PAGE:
Why I Came Out at Age 81
Question: Why did you decide to come out publicly at age 81?
James Randi: Oh, well. I did it, first of all, my next book is to be called, this is a plug, "A Magician in the Laboratory." And I’m working on that currently right now and it’s more or less autobiographical because so much of my life is spent running around the world and sitting around in laboratories and watching, in many cases, watching scientists make total fools of themselves. But I forgive them for that, they’re just not informed. I tried to inform them and such. And I thought, "Well hey, before I publish the book, I should really come out and say to people, yes, I’m gay. I’ve been gay all of my life." I don’t have any problem with that whatsoever. The point that I came out so late in my life is only due to the fact that I never got around to it. All my friends and family have always known. All of my office people and such have always known about this. And I’ve never made any refusal to discuss it, and if anyone has every asked, I said quite frankly, “Yes, that’s the situation.” And for 25 years now, I’ve had a faithful companion and we get along just fine. We’re very attached to one another, I’m very happy in that relationship and it doesn’t enter into my work at all though.
Question: How has the public reaction been?
James Randi: Oh, the public reaction has been wonderful. I anticipated that it would be, frankly, but it’s been much more, much better than I even dreamed it could be. I’m still getting emails months after this happened. I’m still getting email from people who say, "Oh I just found out about so and so, and bang on, that’s the way to go." And these a people who can or cannot be gay one way or another, it doesn’t make any difference. They all accept it. And a couple of sour grapes out there, but I could ignore them safely. But a very, very small minority. People have understood and we are in an enlightened age.
Now, when I was a teenager, oh, that would have been the last thing I could have possibly have done. I would have gotten stoned, I would have gotten beaten up every day, I’m sure, by the kids at school. But not anymore. That day, I hope, is passed.
Question: Will coming out be easier for the next generation?
James Randi: Yes. And not only that, in that respect as a matter of fact. I’ve found one thing that I did not anticipate. I’m getting a lot of correspondence from young gay people who say that I’ve served as an example of how it can be done and they’ve determined that they’re going to do it too. And that’s very encouraging. I think that relieves them of a bit of a burden, you feel somewhat freed up.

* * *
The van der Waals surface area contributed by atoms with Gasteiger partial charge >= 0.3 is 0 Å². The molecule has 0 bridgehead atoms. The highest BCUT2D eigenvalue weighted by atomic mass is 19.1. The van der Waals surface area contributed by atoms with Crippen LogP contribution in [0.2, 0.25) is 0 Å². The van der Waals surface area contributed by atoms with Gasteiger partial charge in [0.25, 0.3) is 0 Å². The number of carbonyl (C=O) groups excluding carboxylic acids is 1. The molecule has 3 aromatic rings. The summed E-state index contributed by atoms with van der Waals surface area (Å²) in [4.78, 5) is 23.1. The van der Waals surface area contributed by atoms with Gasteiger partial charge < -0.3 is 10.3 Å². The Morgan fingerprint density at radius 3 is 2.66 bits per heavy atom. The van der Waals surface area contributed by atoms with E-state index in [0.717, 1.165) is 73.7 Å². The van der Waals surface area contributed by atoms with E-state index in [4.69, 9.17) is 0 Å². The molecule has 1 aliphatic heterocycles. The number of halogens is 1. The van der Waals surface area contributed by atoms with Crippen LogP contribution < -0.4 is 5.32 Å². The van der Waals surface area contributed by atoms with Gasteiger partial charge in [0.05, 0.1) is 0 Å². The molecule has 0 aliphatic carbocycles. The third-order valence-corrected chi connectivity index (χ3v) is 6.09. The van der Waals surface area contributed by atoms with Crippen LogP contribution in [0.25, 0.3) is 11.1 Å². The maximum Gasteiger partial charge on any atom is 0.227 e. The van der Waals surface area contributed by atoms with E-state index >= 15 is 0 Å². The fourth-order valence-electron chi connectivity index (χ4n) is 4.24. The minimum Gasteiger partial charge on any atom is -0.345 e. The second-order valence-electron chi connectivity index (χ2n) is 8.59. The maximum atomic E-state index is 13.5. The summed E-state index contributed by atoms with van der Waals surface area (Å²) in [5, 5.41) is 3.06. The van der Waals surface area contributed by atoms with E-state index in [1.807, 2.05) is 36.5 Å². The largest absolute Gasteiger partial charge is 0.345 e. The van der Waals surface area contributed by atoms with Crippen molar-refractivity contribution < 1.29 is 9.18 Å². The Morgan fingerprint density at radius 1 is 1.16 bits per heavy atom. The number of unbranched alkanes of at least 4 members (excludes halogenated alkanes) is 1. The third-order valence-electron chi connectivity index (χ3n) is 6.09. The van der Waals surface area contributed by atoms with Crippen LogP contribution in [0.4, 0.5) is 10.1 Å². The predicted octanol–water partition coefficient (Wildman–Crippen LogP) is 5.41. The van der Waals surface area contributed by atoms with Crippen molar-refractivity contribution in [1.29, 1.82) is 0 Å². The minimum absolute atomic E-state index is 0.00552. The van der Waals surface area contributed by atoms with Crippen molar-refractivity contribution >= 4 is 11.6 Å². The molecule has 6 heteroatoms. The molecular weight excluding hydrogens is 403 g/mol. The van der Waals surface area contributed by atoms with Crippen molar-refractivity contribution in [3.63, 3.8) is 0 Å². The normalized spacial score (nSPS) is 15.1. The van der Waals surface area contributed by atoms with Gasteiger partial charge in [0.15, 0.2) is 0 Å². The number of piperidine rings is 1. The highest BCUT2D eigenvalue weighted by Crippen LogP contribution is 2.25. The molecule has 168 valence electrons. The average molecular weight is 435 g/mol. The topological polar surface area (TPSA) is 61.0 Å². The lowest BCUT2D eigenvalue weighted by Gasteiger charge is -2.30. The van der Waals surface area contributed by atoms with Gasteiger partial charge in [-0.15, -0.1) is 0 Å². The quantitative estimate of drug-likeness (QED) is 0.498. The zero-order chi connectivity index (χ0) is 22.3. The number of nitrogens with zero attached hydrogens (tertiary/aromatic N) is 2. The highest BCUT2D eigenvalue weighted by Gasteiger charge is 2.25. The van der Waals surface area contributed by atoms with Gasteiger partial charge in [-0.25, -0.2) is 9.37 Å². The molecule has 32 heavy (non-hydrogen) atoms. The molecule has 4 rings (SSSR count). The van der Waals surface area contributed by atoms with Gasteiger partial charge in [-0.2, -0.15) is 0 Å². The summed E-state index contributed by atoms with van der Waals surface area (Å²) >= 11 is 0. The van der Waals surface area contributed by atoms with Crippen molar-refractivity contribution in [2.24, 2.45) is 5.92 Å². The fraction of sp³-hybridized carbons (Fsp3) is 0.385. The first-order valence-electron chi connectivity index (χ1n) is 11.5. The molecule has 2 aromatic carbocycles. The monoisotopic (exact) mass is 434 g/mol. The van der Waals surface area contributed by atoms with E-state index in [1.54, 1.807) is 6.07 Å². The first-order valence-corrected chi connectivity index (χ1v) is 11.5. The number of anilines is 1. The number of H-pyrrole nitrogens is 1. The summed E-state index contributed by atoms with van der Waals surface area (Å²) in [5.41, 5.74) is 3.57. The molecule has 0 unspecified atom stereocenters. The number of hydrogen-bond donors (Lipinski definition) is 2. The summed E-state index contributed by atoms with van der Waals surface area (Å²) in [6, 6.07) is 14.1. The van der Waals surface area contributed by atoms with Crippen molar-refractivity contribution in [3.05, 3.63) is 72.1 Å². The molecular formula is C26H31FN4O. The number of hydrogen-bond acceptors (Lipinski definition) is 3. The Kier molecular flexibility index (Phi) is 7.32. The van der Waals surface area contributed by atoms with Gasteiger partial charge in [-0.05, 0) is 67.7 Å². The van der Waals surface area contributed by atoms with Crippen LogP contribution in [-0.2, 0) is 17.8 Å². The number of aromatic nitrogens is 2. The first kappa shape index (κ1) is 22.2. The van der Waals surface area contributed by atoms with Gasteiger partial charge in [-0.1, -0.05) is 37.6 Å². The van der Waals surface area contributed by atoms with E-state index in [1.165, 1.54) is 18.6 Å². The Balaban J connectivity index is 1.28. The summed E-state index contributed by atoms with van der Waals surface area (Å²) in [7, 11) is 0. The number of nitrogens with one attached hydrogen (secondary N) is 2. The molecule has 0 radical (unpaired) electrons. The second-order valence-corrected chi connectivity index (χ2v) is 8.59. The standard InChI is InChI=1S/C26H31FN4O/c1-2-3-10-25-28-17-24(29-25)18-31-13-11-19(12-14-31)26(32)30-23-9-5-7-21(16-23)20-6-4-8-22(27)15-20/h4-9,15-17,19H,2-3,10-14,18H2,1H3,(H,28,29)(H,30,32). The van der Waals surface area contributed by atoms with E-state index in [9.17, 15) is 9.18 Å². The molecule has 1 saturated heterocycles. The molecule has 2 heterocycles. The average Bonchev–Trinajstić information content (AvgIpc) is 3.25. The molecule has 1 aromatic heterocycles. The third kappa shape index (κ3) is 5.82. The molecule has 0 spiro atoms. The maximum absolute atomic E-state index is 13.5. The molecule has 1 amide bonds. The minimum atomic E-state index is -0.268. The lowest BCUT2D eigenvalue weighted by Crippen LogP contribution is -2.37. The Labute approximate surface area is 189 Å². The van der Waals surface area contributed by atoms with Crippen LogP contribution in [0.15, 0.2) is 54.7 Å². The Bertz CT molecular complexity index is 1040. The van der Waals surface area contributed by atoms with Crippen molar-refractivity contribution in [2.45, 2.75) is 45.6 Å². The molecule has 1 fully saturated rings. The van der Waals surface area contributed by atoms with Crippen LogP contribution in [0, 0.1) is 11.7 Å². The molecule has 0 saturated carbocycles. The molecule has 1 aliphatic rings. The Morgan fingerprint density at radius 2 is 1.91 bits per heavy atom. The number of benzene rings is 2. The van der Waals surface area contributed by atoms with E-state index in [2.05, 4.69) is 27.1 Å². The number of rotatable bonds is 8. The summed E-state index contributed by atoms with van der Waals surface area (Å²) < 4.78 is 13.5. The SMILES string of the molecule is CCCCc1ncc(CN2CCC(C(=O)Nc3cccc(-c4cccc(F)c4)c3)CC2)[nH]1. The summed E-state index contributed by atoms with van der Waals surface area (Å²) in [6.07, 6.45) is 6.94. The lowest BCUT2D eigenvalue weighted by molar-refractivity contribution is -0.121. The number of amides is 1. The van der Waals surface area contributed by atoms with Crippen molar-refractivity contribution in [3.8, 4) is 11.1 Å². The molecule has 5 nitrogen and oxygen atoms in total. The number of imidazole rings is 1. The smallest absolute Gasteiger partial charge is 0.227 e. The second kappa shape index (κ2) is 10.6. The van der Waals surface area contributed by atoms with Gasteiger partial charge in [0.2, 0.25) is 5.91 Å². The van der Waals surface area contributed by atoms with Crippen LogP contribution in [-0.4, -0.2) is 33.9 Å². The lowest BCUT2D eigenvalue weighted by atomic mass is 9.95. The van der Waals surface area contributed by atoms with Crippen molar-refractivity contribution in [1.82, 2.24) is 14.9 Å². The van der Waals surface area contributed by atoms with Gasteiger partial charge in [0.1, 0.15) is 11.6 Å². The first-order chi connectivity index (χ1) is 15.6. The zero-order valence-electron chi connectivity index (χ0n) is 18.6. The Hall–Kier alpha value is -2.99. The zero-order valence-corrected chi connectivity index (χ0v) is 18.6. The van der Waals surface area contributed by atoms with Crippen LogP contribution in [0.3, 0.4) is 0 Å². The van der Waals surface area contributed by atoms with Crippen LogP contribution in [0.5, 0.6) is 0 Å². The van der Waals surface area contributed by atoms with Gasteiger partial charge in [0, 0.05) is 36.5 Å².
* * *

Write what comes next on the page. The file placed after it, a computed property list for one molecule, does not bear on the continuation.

Now, I didn’t notice the difference at all because I’ve been out all of my life if anyone asked. That’s all there is to it. And nobody ever... well some people did ask, or sort of hinted at it. And I would come out with it right away. I had no problem with that. I still have no problem with it whatsoever. Here I am. And people often will say, “But you named your car Sophia, after Sophia Loren.” A little blue Miata, a beautiful little jobbie. And they said, “Well, you keep on talking about Sophia Loren.” And I say, “Yes. You see, I’m gay, but I’m not blind." After all, you know, that is not Oil of Olay that Sophia uses. That’s got to be witchcraft.
Recorded April 16, 2010
Interviewed by Austin Allen
As a teenager in the '40s, James Randi "would have gotten stoned" for being gay. But when he outed himself to the world in 2010, the reaction was "wonderful."
The Spilhaus Projection may be more than 75 years old, but it has never been more relevant than today.
- Athelstan Spilhaus designed an oceanic thermometer to fight the Nazis, and the weather balloon that got mistaken for a UFO in Roswell.
- In 1942, he produced a world map with a unique perspective, presenting the world's oceans as one body of water.
- The Spilhaus Projection could be just what the oceans need to get the attention their problems deserve.